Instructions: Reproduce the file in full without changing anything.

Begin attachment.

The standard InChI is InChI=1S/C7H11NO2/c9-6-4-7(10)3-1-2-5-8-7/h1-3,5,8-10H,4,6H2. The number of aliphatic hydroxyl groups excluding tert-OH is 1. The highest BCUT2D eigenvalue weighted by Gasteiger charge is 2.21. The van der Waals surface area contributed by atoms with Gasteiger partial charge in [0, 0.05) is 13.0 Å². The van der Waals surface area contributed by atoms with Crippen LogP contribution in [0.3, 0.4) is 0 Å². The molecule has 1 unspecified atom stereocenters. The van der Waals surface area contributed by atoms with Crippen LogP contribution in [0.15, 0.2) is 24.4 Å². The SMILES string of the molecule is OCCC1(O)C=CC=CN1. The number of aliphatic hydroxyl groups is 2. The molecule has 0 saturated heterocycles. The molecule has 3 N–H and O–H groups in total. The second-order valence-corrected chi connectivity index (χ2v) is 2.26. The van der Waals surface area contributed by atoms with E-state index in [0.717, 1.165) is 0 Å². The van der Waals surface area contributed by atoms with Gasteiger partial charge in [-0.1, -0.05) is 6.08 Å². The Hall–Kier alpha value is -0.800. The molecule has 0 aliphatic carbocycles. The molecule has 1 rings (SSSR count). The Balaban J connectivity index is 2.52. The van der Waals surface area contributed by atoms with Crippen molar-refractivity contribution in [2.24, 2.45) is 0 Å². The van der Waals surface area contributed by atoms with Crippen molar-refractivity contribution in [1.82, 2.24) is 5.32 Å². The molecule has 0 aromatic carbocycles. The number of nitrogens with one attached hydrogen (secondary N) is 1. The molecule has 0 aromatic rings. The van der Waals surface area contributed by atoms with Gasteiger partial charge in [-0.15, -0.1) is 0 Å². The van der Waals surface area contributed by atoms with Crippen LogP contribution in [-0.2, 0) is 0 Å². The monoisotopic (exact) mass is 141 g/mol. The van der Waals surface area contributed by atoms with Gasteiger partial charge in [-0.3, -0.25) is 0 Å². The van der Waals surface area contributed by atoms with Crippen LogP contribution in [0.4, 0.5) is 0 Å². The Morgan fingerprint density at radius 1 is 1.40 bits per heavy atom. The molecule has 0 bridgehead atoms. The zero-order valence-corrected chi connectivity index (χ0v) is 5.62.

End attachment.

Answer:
The standard InChI is InChI=1S/C7H11NO2/c9-6-4-7(10)3-1-2-5-8-7/h1-3,5,8-10H,4,6H2. The number of aliphatic hydroxyl groups excluding tert-OH is 1. The highest BCUT2D eigenvalue weighted by Gasteiger charge is 2.21. The van der Waals surface area contributed by atoms with Gasteiger partial charge in [0, 0.05) is 13.0 Å². The van der Waals surface area contributed by atoms with Crippen LogP contribution in [0.3, 0.4) is 0 Å². The molecule has 1 unspecified atom stereocenters. The van der Waals surface area contributed by atoms with Crippen LogP contribution in [0.15, 0.2) is 24.4 Å². The SMILES string of the molecule is OCCC1(O)C=CC=CN1. The number of aliphatic hydroxyl groups is 2. The molecule has 0 saturated heterocycles. The molecule has 3 N–H and O–H groups in total. The second-order valence-corrected chi connectivity index (χ2v) is 2.26. The van der Waals surface area contributed by atoms with E-state index in [0.717, 1.165) is 0 Å². The van der Waals surface area contributed by atoms with Gasteiger partial charge in [-0.1, -0.05) is 6.08 Å². The Hall–Kier alpha value is -0.800. The molecule has 0 aliphatic carbocycles. The molecule has 1 rings (SSSR count). The Balaban J connectivity index is 2.52. The van der Waals surface area contributed by atoms with Crippen molar-refractivity contribution in [2.24, 2.45) is 0 Å². The van der Waals surface area contributed by atoms with Crippen molar-refractivity contribution in [1.82, 2.24) is 5.32 Å². The molecule has 0 aromatic carbocycles. The number of nitrogens with one attached hydrogen (secondary N) is 1. The molecule has 0 aromatic rings. The van der Waals surface area contributed by atoms with Gasteiger partial charge in [-0.15, -0.1) is 0 Å². The van der Waals surface area contributed by atoms with Crippen LogP contribution in [-0.2, 0) is 0 Å². The monoisotopic (exact) mass is 141 g/mol. The van der Waals surface area contributed by atoms with Gasteiger partial charge in [-0.3, -0.25) is 0 Å². The van der Waals surface area contributed by atoms with Crippen LogP contribution in [0.4, 0.5) is 0 Å². The Morgan fingerprint density at radius 1 is 1.40 bits per heavy atom. The molecule has 0 bridgehead atoms. The zero-order valence-corrected chi connectivity index (χ0v) is 5.62.